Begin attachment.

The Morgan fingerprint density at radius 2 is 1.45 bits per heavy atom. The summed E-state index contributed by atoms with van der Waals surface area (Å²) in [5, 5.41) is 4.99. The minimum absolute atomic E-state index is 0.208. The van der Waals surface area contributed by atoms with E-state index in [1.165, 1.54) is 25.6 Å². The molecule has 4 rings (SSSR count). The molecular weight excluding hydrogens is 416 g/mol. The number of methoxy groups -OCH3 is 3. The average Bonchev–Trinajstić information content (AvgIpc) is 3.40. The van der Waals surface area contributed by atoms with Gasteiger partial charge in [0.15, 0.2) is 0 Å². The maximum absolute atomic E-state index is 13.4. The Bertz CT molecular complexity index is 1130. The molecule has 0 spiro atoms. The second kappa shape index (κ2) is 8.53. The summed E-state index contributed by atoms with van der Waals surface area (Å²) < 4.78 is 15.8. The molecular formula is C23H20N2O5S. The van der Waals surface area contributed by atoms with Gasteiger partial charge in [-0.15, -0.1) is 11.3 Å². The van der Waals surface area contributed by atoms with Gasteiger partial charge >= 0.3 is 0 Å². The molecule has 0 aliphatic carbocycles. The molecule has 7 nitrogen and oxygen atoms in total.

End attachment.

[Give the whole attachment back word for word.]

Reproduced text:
The Morgan fingerprint density at radius 2 is 1.45 bits per heavy atom. The summed E-state index contributed by atoms with van der Waals surface area (Å²) in [5, 5.41) is 4.99. The minimum absolute atomic E-state index is 0.208. The van der Waals surface area contributed by atoms with E-state index in [1.165, 1.54) is 25.6 Å². The molecule has 4 rings (SSSR count). The molecular weight excluding hydrogens is 416 g/mol. The number of methoxy groups -OCH3 is 3. The average Bonchev–Trinajstić information content (AvgIpc) is 3.40. The van der Waals surface area contributed by atoms with Gasteiger partial charge in [0.15, 0.2) is 0 Å². The maximum absolute atomic E-state index is 13.4. The Bertz CT molecular complexity index is 1130. The molecule has 0 spiro atoms. The second kappa shape index (κ2) is 8.53. The summed E-state index contributed by atoms with van der Waals surface area (Å²) < 4.78 is 15.8. The molecular formula is C23H20N2O5S. The van der Waals surface area contributed by atoms with Gasteiger partial charge in [-0.15, -0.1) is 11.3 Å². The van der Waals surface area contributed by atoms with Gasteiger partial charge >= 0.3 is 0 Å². The molecule has 0 aliphatic carbocycles. The molecule has 7 nitrogen and oxygen atoms in total.